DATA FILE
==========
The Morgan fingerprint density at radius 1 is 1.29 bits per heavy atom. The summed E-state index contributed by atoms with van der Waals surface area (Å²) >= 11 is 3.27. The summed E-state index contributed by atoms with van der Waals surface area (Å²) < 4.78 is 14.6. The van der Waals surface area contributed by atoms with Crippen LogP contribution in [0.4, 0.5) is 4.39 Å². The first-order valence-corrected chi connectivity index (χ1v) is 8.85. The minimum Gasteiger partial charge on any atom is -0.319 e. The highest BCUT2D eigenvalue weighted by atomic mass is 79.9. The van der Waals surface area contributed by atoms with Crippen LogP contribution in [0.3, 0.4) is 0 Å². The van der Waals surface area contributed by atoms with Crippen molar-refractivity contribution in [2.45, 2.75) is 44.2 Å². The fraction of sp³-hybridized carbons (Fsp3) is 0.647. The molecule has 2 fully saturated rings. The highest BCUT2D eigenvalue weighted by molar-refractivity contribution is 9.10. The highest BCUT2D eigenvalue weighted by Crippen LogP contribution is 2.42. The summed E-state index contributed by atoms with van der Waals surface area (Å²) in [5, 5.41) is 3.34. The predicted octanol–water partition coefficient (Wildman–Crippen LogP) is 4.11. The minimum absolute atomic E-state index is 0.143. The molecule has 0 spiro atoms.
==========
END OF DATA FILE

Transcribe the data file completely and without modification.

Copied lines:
The Morgan fingerprint density at radius 1 is 1.29 bits per heavy atom. The summed E-state index contributed by atoms with van der Waals surface area (Å²) >= 11 is 3.27. The summed E-state index contributed by atoms with van der Waals surface area (Å²) < 4.78 is 14.6. The van der Waals surface area contributed by atoms with Crippen LogP contribution in [0.4, 0.5) is 4.39 Å². The first-order valence-corrected chi connectivity index (χ1v) is 8.85. The minimum Gasteiger partial charge on any atom is -0.319 e. The highest BCUT2D eigenvalue weighted by atomic mass is 79.9. The van der Waals surface area contributed by atoms with Crippen LogP contribution in [0.3, 0.4) is 0 Å². The van der Waals surface area contributed by atoms with Crippen molar-refractivity contribution in [2.45, 2.75) is 44.2 Å². The fraction of sp³-hybridized carbons (Fsp3) is 0.647. The molecule has 2 fully saturated rings. The highest BCUT2D eigenvalue weighted by molar-refractivity contribution is 9.10. The highest BCUT2D eigenvalue weighted by Crippen LogP contribution is 2.42. The summed E-state index contributed by atoms with van der Waals surface area (Å²) in [5, 5.41) is 3.34. The predicted octanol–water partition coefficient (Wildman–Crippen LogP) is 4.11. The minimum absolute atomic E-state index is 0.143. The molecule has 0 spiro atoms.